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Kindred Spirit
Artisans of
Steambent Yurts

 

Over the years we've been involved in many different projects, some of them really straight forward, some more complex.

People often ask for more than a yurt -  they're looking for a house, or a cabin, or some such.

The truth is, the Yurt is a tent; a circular tent, yes, and a beautiful tent! but a tent.

 

 

 

Part of the process of learning to live with these exceptional structures is in the realisation that the tent a set thing, and it is our expectations, attachments and understanding that are set to change as we embark on the rediscovery of this ancient connection.

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Our yurts draw largely on the traditions of Kyrgistan and the area around the Aral sea. Once the wood is selected, it is prepared for the various parts of the structure, before being steam-bent to produce the classic curves of these traditional tents.

We have followed a distinct styles over the years. Making yurts from coppice wood (Ash, or Chestnut), largely relays on hand tools and traditional techniques; we use small axes and draw-knives to achieve the finish.

In other builds, we tend towards sawn ash, machining it to a high quality finish and uniformity which lends another rhythm to the finished product.

Once the wood has been selected and worked to the appropriate degree, the alchemical process of steaming involves immersing the sections in boiling water vapour for the required amount of time to allow the fibres to become subtle and ‘plastic’.  This allows for each piece to be shaped on jigs to the required forms.

When the pieces have set in their new positions, the process of finish involves drilling the holes, sanding, oiling for longevity, and assemblage.

Typically, the journey from wood selection to finish yurt frame takes several weeks depending on the availability of the materials.

Coupled with this, the doorway frames have to also be built, and recently we have tended towards using Oregon, or Douglas fir for its strength and durability. (Oak and Chestnut is also an option here, though typically it way much heavier than the Douglas - see materials)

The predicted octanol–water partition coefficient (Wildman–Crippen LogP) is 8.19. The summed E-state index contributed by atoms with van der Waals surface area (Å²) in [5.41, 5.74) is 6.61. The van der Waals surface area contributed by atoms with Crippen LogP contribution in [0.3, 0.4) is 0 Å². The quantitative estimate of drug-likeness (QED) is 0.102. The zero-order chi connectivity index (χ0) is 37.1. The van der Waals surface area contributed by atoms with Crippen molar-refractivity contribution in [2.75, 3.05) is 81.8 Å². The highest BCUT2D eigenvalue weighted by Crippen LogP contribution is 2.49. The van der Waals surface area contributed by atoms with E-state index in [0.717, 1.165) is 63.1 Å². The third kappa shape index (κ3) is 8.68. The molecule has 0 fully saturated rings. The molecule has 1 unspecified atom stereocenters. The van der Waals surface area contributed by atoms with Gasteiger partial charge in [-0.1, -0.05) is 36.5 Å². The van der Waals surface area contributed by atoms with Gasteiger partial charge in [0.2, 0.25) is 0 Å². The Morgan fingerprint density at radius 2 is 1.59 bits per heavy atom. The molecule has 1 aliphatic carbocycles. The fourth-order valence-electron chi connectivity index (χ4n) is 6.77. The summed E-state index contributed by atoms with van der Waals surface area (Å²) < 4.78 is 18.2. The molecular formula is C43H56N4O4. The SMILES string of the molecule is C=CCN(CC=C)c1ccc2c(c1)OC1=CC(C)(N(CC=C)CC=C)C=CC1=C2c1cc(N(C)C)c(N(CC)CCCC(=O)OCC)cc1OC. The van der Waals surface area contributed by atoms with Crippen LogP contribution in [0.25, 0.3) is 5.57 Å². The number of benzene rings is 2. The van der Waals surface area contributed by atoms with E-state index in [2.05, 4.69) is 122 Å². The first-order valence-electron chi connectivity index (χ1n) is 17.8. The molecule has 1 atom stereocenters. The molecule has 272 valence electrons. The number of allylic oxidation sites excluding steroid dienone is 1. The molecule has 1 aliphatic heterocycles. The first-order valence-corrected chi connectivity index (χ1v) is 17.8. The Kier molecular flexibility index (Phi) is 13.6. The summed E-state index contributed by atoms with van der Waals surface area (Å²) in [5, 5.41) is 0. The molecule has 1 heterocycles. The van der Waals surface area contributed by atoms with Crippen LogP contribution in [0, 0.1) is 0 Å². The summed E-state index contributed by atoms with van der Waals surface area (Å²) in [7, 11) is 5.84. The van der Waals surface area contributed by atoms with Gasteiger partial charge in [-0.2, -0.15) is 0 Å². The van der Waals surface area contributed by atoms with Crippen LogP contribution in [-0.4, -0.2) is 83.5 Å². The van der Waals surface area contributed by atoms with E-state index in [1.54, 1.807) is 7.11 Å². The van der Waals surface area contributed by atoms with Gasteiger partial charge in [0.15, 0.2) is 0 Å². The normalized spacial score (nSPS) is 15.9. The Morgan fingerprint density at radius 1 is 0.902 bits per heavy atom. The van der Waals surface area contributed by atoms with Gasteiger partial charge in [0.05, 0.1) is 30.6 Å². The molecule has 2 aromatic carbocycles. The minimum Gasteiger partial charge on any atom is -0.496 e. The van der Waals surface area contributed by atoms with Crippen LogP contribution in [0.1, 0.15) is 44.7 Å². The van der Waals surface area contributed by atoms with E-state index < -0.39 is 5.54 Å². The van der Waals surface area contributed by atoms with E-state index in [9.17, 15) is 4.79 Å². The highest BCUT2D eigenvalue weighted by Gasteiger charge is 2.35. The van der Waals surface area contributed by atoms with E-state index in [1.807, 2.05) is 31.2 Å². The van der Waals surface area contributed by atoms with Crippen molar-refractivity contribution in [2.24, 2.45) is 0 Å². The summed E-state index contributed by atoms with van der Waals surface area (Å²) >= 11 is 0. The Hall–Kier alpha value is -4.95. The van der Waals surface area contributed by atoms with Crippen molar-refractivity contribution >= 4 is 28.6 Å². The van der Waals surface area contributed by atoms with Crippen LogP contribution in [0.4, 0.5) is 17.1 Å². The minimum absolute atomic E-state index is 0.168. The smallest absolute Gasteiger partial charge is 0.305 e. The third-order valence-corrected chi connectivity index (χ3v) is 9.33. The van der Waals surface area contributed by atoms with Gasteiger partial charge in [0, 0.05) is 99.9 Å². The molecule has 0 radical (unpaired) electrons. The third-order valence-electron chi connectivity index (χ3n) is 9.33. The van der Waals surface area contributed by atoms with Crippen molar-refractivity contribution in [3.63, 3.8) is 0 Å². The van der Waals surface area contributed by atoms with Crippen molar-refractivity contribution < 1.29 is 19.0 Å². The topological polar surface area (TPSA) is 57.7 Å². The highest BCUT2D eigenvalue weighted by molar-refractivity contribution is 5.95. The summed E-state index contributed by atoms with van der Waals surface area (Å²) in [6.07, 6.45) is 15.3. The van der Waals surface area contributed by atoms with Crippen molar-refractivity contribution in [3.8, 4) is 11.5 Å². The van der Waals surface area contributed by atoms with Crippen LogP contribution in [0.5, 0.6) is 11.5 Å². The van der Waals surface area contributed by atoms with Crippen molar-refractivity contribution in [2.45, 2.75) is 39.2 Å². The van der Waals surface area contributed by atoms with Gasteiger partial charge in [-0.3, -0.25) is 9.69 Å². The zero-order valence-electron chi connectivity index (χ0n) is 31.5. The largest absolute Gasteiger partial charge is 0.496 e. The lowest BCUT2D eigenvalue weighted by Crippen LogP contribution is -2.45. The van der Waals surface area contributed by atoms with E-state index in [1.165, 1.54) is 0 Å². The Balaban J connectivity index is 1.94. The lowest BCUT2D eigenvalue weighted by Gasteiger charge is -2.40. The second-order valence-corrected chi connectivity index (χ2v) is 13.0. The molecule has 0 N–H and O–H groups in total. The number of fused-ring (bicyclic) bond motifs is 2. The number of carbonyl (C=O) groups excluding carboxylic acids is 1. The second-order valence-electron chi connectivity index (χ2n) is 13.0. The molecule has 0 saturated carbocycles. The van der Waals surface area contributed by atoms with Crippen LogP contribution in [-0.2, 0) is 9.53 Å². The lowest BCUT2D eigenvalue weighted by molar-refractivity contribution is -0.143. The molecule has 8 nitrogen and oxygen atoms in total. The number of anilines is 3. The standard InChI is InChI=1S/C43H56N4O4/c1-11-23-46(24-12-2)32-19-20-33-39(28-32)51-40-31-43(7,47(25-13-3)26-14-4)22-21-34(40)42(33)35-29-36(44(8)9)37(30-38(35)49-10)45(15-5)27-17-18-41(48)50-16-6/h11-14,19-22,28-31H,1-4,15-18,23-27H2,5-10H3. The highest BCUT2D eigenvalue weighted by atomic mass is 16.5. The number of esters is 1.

All the timber selected for our products are locally sourced, and come from the extensive forests of the Pyrenees.

Recently we have also worked on our first reciprocal frame roof, adding these beautiful structures to our folio.

 

Why We make Yurts

Since my first experience of visiting a yurt more than 25 years ago, I have been enchanted by these spaces. Entering for the first time was like coming home. The regularity and rhythm of the circle brought a serene feeling of completeness; the mirror of the cosmos, at once complex and simple - what the Kyrgistani refer to as the Eternal Homeland .

It was then, at the beginning of my interest into space, place and memoryscape that I started to find out about liminality - the use of space as a transformative vehicle for the mind-soul complex.

Sitting here all these years later, it doesn’t surprise me that I became a yurt maker. Even now, I still experience that catch-of-breath when we put a yurt frame up for the first time.

 

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The yurt is simple, harmonious and calm as a focus for daily living, as if by design. The circle not only bringing one back to centre, but at the same time unconciously bringing a 360° awareness of the environment and ones place therein.

Recent years have brought a growing awareness of environmental issue, and there has been a steady movement towards looking for more sustainable, ‘low-impact’ ways of living with the earth.

 

"Being in touch with the natural world is crucial."
- David Attenborough